Qatar’s decision to end its nearly 60-year-old membership in OPEC caught many observers by surprise earlier this week.
Explaining the motivation behind the decision, Saad Sherida al-Kaabi, Qatar’s minister of state for energy affairs and president and CEO of Qatar Petroleum, said that Qatar’s exit from OPEC “is not political, it was purely a business decision for Qatar’s future strategy towards the energy sector.”
Given that the decision was taken in the context of the ongoing Saudi-led blockade on Qatar, many commentators interpreted it as a political act and a rebuke of an organisation increasingly seen as a tool of Saudi power projection.
This assessment is too simplistic and does not reflect Qatar’s long-term economic strategy. What defines the country’s energy sector is not its oil production, but its capacity and global presence in the natural gas sector. Qatar’s exit from OPEC should be seen through the lens of its long-term economic vision and its divergence from the oil cartel’s business trajectory.
Qatar began to strategically cultivate its natural gas sector in 1987 at a time when many in the industry hardly saw any potential in gas. This decision paid dividends many times over: Qatar today has emerged as the world largest exporter of LNG, GTL (Gas-to-Liquids) and helium. The revenue from the natural gas sector has propelled its economy and has given it special importance globally.
Despite its position of leadership on the global LNG market, Qatar is aware that the gas sector is evolving quickly. In fact, a new era in the natural gas sector is on the horizon as three countries are set to emerge as big players who could challenge Qatar’s leadership position: Australia, the United States, and Russia. All three are investing aggressively in LNG infrastructure and production.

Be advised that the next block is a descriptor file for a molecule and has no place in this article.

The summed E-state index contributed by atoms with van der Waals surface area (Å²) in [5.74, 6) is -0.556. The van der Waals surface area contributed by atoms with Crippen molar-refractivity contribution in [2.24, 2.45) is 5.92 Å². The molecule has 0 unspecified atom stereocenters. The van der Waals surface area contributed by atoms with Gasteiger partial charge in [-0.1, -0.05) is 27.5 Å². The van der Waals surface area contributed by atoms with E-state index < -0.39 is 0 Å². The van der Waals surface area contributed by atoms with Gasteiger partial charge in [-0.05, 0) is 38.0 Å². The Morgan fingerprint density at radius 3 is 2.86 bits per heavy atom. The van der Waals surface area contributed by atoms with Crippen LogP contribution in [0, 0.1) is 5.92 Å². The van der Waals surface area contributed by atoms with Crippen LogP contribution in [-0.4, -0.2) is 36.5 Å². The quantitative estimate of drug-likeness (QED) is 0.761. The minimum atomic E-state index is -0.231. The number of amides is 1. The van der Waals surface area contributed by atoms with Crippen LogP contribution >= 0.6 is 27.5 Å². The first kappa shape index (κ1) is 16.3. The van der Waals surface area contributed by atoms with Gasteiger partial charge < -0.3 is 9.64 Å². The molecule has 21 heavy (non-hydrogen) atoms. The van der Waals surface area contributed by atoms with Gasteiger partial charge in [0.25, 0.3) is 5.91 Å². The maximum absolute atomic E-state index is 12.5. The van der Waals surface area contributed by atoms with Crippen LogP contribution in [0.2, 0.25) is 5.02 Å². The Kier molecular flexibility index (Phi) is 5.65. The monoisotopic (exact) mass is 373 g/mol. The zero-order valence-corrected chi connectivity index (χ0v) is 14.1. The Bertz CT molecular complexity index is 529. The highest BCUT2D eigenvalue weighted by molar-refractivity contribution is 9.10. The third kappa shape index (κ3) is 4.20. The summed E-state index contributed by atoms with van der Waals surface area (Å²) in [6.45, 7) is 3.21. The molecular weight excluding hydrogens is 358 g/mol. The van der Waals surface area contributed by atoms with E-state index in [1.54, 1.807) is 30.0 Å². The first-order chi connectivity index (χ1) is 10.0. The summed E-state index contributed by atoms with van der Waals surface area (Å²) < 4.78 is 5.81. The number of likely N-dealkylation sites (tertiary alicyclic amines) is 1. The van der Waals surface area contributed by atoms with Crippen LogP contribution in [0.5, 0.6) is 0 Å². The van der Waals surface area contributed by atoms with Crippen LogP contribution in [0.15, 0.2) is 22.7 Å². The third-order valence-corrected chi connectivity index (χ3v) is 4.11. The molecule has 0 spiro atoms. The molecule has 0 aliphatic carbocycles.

Yet Qatar is seeing this development from a positive perspective: as an opportunity to grow the LNG market rather than as a threat to its position. It is with this idea in mind that Qatar decided in September this year to increase its LNG output (currently at 77 million tonnes per year) to 110 million by 2024, despite a parallel growth in global LNG output.
Qatar recognises that it is cleaner fuels like LNG that have a brighter future than oil, given the global trend to moving towards cleaner fuels. There is much more uncertainty about the growth in demand for oil than there is for natural gas.
Thus, Qatar is not only determined to maintain its leadership position in the LNG sector but also to ensure that the global market for LNG grows. The only way it could do that is by cooperating with other LNG producers through targeted investments to encourage long-term growth in demand for natural gas. Such cooperation could also yield access to new markets through swap agreements.
This strategy is very much based on a free-trade approach, something that sits uneasily with membership in a cartel such as OPEC.